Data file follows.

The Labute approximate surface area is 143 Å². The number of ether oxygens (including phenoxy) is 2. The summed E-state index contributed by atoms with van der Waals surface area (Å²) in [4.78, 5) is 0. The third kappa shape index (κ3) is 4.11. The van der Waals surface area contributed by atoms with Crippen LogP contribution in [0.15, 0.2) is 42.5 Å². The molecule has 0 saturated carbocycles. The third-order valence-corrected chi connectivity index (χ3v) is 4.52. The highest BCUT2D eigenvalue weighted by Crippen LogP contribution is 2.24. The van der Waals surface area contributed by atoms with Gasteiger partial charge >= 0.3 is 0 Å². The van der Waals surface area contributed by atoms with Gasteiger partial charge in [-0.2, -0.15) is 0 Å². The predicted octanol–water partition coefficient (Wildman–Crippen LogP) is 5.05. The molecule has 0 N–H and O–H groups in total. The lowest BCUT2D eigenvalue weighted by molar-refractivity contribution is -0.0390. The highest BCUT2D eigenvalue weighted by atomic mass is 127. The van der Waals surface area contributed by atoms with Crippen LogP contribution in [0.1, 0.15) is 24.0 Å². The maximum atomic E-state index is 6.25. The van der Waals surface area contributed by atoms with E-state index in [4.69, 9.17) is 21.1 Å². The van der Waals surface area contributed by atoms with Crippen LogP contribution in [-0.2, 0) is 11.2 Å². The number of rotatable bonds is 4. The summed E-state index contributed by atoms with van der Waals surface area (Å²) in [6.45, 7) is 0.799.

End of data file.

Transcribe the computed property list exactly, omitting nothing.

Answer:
The Labute approximate surface area is 143 Å². The number of ether oxygens (including phenoxy) is 2. The summed E-state index contributed by atoms with van der Waals surface area (Å²) in [4.78, 5) is 0. The third kappa shape index (κ3) is 4.11. The van der Waals surface area contributed by atoms with Crippen LogP contribution in [0.15, 0.2) is 42.5 Å². The molecule has 0 saturated carbocycles. The third-order valence-corrected chi connectivity index (χ3v) is 4.52. The highest BCUT2D eigenvalue weighted by Crippen LogP contribution is 2.24. The van der Waals surface area contributed by atoms with Gasteiger partial charge >= 0.3 is 0 Å². The van der Waals surface area contributed by atoms with Gasteiger partial charge in [-0.2, -0.15) is 0 Å². The predicted octanol–water partition coefficient (Wildman–Crippen LogP) is 5.05. The molecule has 0 N–H and O–H groups in total. The lowest BCUT2D eigenvalue weighted by molar-refractivity contribution is -0.0390. The highest BCUT2D eigenvalue weighted by atomic mass is 127. The van der Waals surface area contributed by atoms with Crippen LogP contribution in [0.1, 0.15) is 24.0 Å². The maximum atomic E-state index is 6.25. The van der Waals surface area contributed by atoms with E-state index in [4.69, 9.17) is 21.1 Å². The van der Waals surface area contributed by atoms with Crippen LogP contribution in [-0.2, 0) is 11.2 Å². The number of rotatable bonds is 4. The summed E-state index contributed by atoms with van der Waals surface area (Å²) in [6.45, 7) is 0.799.